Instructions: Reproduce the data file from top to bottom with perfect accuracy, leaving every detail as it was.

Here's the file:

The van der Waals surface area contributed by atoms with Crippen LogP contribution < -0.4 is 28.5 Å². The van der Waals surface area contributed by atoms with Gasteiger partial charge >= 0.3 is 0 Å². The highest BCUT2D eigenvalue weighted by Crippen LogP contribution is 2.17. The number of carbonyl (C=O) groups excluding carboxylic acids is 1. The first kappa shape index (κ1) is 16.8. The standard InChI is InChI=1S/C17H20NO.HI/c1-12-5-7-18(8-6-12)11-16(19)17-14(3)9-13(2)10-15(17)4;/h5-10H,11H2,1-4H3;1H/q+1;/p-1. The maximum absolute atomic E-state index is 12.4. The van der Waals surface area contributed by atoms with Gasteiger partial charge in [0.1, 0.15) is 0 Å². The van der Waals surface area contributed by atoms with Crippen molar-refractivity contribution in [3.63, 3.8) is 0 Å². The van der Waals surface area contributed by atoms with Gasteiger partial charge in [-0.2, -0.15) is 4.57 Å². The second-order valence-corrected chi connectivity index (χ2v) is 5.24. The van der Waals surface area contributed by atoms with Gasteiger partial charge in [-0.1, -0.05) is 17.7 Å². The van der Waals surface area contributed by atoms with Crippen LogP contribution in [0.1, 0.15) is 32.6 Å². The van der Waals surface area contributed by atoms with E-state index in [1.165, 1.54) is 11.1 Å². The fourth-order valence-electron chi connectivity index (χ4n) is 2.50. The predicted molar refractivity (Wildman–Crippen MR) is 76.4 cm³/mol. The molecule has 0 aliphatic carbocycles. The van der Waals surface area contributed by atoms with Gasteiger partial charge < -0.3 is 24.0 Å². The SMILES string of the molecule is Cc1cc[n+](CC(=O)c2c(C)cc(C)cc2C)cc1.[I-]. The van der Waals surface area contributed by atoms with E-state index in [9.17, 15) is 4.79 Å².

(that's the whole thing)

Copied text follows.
The van der Waals surface area contributed by atoms with Crippen LogP contribution < -0.4 is 28.5 Å². The van der Waals surface area contributed by atoms with Gasteiger partial charge >= 0.3 is 0 Å². The highest BCUT2D eigenvalue weighted by Crippen LogP contribution is 2.17. The number of carbonyl (C=O) groups excluding carboxylic acids is 1. The first kappa shape index (κ1) is 16.8. The standard InChI is InChI=1S/C17H20NO.HI/c1-12-5-7-18(8-6-12)11-16(19)17-14(3)9-13(2)10-15(17)4;/h5-10H,11H2,1-4H3;1H/q+1;/p-1. The maximum absolute atomic E-state index is 12.4. The van der Waals surface area contributed by atoms with Gasteiger partial charge in [0.1, 0.15) is 0 Å². The van der Waals surface area contributed by atoms with Crippen molar-refractivity contribution in [3.63, 3.8) is 0 Å². The van der Waals surface area contributed by atoms with Gasteiger partial charge in [-0.2, -0.15) is 4.57 Å². The second-order valence-corrected chi connectivity index (χ2v) is 5.24. The van der Waals surface area contributed by atoms with Gasteiger partial charge in [-0.1, -0.05) is 17.7 Å². The van der Waals surface area contributed by atoms with Crippen LogP contribution in [0.1, 0.15) is 32.6 Å². The van der Waals surface area contributed by atoms with E-state index in [1.165, 1.54) is 11.1 Å². The fourth-order valence-electron chi connectivity index (χ4n) is 2.50. The predicted molar refractivity (Wildman–Crippen MR) is 76.4 cm³/mol. The molecule has 0 aliphatic carbocycles. The van der Waals surface area contributed by atoms with Gasteiger partial charge < -0.3 is 24.0 Å². The SMILES string of the molecule is Cc1cc[n+](CC(=O)c2c(C)cc(C)cc2C)cc1.[I-]. The van der Waals surface area contributed by atoms with E-state index in [9.17, 15) is 4.79 Å².